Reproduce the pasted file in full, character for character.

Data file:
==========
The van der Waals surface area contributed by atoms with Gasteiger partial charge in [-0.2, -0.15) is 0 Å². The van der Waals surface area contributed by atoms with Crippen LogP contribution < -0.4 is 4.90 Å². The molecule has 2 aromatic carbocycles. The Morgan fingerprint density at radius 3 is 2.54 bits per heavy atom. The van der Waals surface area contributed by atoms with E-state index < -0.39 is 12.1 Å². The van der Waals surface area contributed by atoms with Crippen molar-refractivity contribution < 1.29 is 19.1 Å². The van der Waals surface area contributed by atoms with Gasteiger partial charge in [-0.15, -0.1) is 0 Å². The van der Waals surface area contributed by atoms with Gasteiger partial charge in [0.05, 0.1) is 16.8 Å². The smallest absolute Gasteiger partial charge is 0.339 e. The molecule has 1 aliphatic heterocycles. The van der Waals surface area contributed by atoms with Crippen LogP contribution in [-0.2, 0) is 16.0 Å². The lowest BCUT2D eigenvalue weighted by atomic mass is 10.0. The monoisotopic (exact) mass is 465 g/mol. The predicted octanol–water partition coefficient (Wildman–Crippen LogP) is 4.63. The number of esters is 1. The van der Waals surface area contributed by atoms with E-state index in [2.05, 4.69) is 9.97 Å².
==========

The van der Waals surface area contributed by atoms with Gasteiger partial charge in [-0.2, -0.15) is 0 Å². The van der Waals surface area contributed by atoms with Crippen LogP contribution < -0.4 is 4.90 Å². The molecule has 2 aromatic carbocycles. The Morgan fingerprint density at radius 3 is 2.54 bits per heavy atom. The van der Waals surface area contributed by atoms with E-state index < -0.39 is 12.1 Å². The van der Waals surface area contributed by atoms with Crippen molar-refractivity contribution < 1.29 is 19.1 Å². The van der Waals surface area contributed by atoms with Gasteiger partial charge in [-0.15, -0.1) is 0 Å². The van der Waals surface area contributed by atoms with Gasteiger partial charge in [0.05, 0.1) is 16.8 Å². The smallest absolute Gasteiger partial charge is 0.339 e. The molecule has 1 aliphatic heterocycles. The van der Waals surface area contributed by atoms with Crippen LogP contribution in [-0.2, 0) is 16.0 Å². The lowest BCUT2D eigenvalue weighted by atomic mass is 10.0. The monoisotopic (exact) mass is 465 g/mol. The predicted octanol–water partition coefficient (Wildman–Crippen LogP) is 4.63. The number of esters is 1. The van der Waals surface area contributed by atoms with E-state index in [2.05, 4.69) is 9.97 Å².